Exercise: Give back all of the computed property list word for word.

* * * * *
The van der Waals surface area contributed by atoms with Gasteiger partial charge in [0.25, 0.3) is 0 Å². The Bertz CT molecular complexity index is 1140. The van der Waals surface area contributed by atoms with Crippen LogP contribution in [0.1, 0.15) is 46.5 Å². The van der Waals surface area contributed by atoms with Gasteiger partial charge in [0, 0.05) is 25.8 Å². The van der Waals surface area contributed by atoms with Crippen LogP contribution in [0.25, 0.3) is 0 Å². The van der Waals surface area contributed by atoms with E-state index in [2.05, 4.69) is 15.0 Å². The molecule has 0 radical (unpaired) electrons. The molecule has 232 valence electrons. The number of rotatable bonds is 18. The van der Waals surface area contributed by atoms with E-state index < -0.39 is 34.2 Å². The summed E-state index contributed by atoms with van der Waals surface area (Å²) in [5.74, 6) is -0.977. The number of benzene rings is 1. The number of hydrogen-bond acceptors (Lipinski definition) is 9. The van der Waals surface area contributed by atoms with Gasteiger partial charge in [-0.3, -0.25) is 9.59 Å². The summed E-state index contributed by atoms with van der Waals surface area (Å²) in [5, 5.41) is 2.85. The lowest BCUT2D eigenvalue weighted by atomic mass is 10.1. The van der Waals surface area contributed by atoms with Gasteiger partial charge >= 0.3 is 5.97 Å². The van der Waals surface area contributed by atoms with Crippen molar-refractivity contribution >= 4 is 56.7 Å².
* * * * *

The van der Waals surface area contributed by atoms with Gasteiger partial charge in [0.25, 0.3) is 0 Å². The Bertz CT molecular complexity index is 1140. The van der Waals surface area contributed by atoms with Crippen LogP contribution in [0.1, 0.15) is 46.5 Å². The van der Waals surface area contributed by atoms with Gasteiger partial charge in [0, 0.05) is 25.8 Å². The van der Waals surface area contributed by atoms with Crippen LogP contribution in [0.25, 0.3) is 0 Å². The van der Waals surface area contributed by atoms with E-state index in [2.05, 4.69) is 15.0 Å². The molecule has 0 radical (unpaired) electrons. The molecule has 232 valence electrons. The number of rotatable bonds is 18. The van der Waals surface area contributed by atoms with E-state index < -0.39 is 34.2 Å². The summed E-state index contributed by atoms with van der Waals surface area (Å²) in [5.74, 6) is -0.977. The number of benzene rings is 1. The number of hydrogen-bond acceptors (Lipinski definition) is 9. The van der Waals surface area contributed by atoms with Gasteiger partial charge in [-0.3, -0.25) is 9.59 Å². The summed E-state index contributed by atoms with van der Waals surface area (Å²) in [5, 5.41) is 2.85. The lowest BCUT2D eigenvalue weighted by atomic mass is 10.1. The van der Waals surface area contributed by atoms with Gasteiger partial charge >= 0.3 is 5.97 Å². The van der Waals surface area contributed by atoms with Crippen molar-refractivity contribution >= 4 is 56.7 Å².